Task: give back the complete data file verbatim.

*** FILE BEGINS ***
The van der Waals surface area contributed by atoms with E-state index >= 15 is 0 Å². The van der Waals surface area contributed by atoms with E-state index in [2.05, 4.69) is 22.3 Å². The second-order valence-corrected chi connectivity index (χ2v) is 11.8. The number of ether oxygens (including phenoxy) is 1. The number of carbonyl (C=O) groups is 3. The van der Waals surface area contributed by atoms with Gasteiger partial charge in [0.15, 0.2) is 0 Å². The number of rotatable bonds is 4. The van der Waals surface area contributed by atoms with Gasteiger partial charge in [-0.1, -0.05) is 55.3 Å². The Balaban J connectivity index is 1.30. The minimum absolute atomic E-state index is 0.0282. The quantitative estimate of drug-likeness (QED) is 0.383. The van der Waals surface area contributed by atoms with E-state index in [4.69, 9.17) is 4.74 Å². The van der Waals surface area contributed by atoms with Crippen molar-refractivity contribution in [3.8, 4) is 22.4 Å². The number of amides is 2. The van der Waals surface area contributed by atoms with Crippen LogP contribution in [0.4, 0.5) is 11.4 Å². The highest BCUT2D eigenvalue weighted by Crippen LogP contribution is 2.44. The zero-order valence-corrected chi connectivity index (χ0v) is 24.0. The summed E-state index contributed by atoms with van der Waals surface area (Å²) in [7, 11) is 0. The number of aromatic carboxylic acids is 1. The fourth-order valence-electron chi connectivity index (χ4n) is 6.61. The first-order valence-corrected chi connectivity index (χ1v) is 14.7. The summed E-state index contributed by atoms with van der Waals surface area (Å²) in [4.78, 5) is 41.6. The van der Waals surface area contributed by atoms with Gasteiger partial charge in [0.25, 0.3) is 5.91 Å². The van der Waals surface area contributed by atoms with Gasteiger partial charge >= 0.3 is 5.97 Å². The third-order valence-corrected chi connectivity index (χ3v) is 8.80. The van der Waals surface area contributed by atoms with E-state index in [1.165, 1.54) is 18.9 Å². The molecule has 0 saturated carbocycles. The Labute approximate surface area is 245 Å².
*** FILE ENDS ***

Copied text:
The van der Waals surface area contributed by atoms with E-state index >= 15 is 0 Å². The van der Waals surface area contributed by atoms with E-state index in [2.05, 4.69) is 22.3 Å². The second-order valence-corrected chi connectivity index (χ2v) is 11.8. The number of ether oxygens (including phenoxy) is 1. The number of carbonyl (C=O) groups is 3. The van der Waals surface area contributed by atoms with Gasteiger partial charge in [0.15, 0.2) is 0 Å². The number of rotatable bonds is 4. The van der Waals surface area contributed by atoms with Gasteiger partial charge in [-0.1, -0.05) is 55.3 Å². The Balaban J connectivity index is 1.30. The minimum absolute atomic E-state index is 0.0282. The quantitative estimate of drug-likeness (QED) is 0.383. The van der Waals surface area contributed by atoms with E-state index in [4.69, 9.17) is 4.74 Å². The van der Waals surface area contributed by atoms with Crippen molar-refractivity contribution in [3.8, 4) is 22.4 Å². The number of amides is 2. The van der Waals surface area contributed by atoms with Crippen LogP contribution in [0.4, 0.5) is 11.4 Å². The highest BCUT2D eigenvalue weighted by Crippen LogP contribution is 2.44. The zero-order valence-corrected chi connectivity index (χ0v) is 24.0. The summed E-state index contributed by atoms with van der Waals surface area (Å²) in [7, 11) is 0. The number of aromatic carboxylic acids is 1. The fourth-order valence-electron chi connectivity index (χ4n) is 6.61. The first-order valence-corrected chi connectivity index (χ1v) is 14.7. The summed E-state index contributed by atoms with van der Waals surface area (Å²) in [4.78, 5) is 41.6. The van der Waals surface area contributed by atoms with Gasteiger partial charge in [0.25, 0.3) is 5.91 Å². The van der Waals surface area contributed by atoms with Gasteiger partial charge >= 0.3 is 5.97 Å². The third-order valence-corrected chi connectivity index (χ3v) is 8.80. The van der Waals surface area contributed by atoms with E-state index in [1.165, 1.54) is 18.9 Å². The molecule has 0 saturated carbocycles. The Labute approximate surface area is 245 Å².